About the Author: Paulo Jorge de Sousa PINTO is a researcher and lecturer at the Institute of Oriental Studies (School of Human Sciences, Catholic University of Portugal).

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Titre : The Portuguese and the Straits of Melaka, ...
Éditeur : Nus Press
Date d'édition : 2012
Reliure : Paperback
Etat du livre : New

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Description du livre Nus Press, Singapore, 2012. Paperback. État : New. Language: English . Brand New Book. Following the fall of the Melaka Sultanate to the Portuguese in 1511, the sultanates of Johor and Aceh emerged as major trading centres alongside Portuguese Melaka. Each power represented wider global interests. Aceh had links with Gujerat, the Ottoman Empire and the Levant. Johor was a centre for Javanese merchants and others involved with the Eastern spice trade. Melaka was part of the Estado da India, Portugal s trading empire that extended from Japan to Mozambique. Throughout the sixteenth century, a peculiar balance among the three powers became an important character of the political and economical life in the Straits of Melaka. The arrival of the Dutch in the early seventeenth century upset the balance and led to the decline of Portuguese Melaka. Making extensive use of contemporary Portuguese sources, Paulo Pinto uses geopolitical approach to analyse the financial, political, economic and military institutions that underlay this triangular arrangement, a system that persisted because no one power could achieve an undisputed hegemony. He also considers the position of post-conquest Melaka in the Malay World, where it remained a symbolic centre of Malay civilisation and a model of Malay political authority despite changes associated with Portuguese rule. In the process provides information on the social, political and genealogical circumstances of the Johor and Aceh sultanates. |Following the fall of the Melaka Sultanate to the Portuguese in 1511, the sultanates of Johor and Aceh emerged as major trading centres alongside Portuguese Melaka. Each power represented wider global interests. Aceh had links with Gujerat, the Ottoman Empire and the Levant. Johor was a centre for Javanese merchants and others involved with the Eastern spice trade. Melaka was part of the Estado da India, Portugal s trading empire that extended from Japan to Mozambique. Throughout the sixteenth century, a peculiar balance among the three powers became an important character of the political and economical life in the Straits of Melaka. The arrival of the Dutch in the early seventeenth century upset the balance and led to the decline of Portuguese Melaka. Making extensive use of contemporary Portuguese sources, Paulo Pinto uses geopolitical approach to analyse the financial, political, economic and military institutions that underlay this triangular arrangement, a system that persisted because no one power could achieve an undisputed hegemony. He also considers the position of post-conquest Melaka in the Malay World, where it remained a symbolic centre of Malay civilisation and a model of Malay political authority despite changes associated with Portuguese rule. In the process provides information on the social, political and genealogical circumstances of the Johor and Aceh sultanates. N° de réf. du libraire AAC9789971695705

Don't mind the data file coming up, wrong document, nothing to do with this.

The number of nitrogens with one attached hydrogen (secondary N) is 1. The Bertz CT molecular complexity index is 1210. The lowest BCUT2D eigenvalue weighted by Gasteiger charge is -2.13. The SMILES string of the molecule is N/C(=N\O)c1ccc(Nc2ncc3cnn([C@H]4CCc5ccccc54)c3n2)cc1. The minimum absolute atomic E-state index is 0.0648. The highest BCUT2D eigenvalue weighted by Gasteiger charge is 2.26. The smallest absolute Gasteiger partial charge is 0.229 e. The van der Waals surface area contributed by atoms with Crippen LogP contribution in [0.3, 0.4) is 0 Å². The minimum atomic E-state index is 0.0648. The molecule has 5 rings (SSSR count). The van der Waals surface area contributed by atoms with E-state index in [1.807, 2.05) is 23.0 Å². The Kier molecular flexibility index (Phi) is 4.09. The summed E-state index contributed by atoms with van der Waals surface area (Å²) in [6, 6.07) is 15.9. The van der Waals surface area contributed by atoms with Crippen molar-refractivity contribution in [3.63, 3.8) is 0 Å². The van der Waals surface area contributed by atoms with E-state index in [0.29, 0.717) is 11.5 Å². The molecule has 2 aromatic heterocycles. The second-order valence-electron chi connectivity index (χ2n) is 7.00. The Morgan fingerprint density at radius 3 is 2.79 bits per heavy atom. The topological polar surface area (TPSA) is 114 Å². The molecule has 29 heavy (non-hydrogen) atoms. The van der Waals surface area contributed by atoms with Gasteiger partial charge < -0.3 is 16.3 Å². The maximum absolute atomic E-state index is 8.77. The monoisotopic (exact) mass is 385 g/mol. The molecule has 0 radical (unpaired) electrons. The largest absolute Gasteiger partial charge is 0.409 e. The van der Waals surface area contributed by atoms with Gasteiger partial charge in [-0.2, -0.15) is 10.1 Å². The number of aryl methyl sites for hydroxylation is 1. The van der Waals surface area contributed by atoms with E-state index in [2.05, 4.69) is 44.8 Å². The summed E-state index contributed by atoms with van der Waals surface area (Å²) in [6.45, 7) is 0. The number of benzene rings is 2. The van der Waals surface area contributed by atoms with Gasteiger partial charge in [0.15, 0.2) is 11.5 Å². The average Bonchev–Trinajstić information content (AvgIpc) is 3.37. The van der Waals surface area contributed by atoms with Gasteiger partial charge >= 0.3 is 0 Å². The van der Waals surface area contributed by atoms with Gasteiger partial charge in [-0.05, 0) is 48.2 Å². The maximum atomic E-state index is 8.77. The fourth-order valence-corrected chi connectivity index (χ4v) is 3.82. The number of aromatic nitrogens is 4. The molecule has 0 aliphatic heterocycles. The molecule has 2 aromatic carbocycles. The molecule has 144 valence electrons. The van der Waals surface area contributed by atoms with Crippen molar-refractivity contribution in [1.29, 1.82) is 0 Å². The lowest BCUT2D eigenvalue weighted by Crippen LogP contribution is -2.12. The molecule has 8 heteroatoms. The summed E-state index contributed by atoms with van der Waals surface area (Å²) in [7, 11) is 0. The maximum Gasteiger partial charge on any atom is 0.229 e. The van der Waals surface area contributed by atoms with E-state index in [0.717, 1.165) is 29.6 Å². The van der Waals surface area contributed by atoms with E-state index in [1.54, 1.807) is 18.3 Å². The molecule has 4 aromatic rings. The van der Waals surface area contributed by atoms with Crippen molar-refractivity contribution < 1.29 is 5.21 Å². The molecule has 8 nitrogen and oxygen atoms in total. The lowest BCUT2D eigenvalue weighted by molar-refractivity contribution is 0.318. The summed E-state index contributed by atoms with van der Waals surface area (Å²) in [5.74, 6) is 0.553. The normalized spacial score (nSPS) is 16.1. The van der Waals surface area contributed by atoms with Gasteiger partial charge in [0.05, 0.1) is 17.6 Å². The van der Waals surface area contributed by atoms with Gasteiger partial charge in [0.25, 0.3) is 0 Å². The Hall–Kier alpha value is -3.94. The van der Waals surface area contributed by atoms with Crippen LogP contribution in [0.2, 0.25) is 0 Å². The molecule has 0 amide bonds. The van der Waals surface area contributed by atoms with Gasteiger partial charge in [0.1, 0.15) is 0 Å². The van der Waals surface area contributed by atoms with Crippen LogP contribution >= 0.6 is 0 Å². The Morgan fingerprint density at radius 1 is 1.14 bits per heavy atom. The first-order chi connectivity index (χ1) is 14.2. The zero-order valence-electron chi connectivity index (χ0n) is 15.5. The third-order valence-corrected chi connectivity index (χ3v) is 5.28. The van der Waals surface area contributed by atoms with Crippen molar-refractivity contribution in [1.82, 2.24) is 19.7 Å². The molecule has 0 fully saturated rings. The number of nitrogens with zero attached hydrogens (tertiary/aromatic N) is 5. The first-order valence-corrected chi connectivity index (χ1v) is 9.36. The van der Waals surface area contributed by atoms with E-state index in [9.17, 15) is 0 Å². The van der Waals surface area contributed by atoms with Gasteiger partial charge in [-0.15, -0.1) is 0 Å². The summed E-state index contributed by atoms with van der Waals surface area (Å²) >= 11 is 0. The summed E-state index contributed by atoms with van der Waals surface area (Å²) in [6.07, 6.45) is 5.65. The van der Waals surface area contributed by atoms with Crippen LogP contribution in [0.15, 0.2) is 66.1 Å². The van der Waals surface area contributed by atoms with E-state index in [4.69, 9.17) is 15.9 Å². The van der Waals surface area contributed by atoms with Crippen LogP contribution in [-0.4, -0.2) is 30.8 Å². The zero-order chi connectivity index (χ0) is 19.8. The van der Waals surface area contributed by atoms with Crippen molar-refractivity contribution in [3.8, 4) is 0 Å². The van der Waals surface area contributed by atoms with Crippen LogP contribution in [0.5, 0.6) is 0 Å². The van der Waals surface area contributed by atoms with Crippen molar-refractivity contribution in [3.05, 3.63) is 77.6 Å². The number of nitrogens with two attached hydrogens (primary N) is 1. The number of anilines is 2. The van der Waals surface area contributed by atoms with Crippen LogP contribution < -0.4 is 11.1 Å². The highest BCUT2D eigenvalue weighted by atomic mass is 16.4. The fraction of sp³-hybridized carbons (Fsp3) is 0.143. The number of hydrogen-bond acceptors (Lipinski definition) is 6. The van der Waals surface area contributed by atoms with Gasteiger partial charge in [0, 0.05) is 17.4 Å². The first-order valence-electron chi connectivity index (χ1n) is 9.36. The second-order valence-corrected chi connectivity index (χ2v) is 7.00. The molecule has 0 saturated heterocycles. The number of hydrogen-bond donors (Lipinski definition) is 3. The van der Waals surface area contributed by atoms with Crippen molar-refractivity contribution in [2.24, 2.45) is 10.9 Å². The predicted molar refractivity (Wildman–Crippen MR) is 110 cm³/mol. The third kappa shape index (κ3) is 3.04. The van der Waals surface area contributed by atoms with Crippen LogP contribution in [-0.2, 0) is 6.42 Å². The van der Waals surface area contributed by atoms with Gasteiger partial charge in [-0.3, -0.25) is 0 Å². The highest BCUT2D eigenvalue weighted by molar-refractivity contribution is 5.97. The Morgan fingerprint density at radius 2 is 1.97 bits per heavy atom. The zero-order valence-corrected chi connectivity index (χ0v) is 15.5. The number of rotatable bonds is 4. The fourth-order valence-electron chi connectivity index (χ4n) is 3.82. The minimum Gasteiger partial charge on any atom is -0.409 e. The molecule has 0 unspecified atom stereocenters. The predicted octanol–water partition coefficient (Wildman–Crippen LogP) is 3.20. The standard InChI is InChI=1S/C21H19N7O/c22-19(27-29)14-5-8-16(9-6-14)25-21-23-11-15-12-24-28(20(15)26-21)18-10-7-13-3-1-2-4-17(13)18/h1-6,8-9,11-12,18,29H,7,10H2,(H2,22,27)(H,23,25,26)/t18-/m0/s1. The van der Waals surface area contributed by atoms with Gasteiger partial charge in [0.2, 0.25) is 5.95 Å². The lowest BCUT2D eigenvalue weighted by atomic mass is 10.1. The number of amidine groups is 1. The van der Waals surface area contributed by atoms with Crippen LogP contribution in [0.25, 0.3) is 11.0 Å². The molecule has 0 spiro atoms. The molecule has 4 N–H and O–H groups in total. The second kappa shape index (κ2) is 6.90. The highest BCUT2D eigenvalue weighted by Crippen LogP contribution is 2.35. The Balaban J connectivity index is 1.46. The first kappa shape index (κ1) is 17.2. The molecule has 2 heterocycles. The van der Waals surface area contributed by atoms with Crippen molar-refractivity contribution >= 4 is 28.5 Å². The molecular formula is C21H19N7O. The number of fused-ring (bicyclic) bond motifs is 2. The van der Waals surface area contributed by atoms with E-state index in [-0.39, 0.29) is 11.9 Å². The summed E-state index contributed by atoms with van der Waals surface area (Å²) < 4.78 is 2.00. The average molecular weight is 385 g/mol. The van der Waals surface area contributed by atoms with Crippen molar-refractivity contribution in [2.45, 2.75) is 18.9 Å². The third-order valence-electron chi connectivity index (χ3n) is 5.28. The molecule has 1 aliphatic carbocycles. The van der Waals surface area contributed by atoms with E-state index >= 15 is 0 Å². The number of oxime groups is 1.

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Paulo Jorge De Sousa Pinto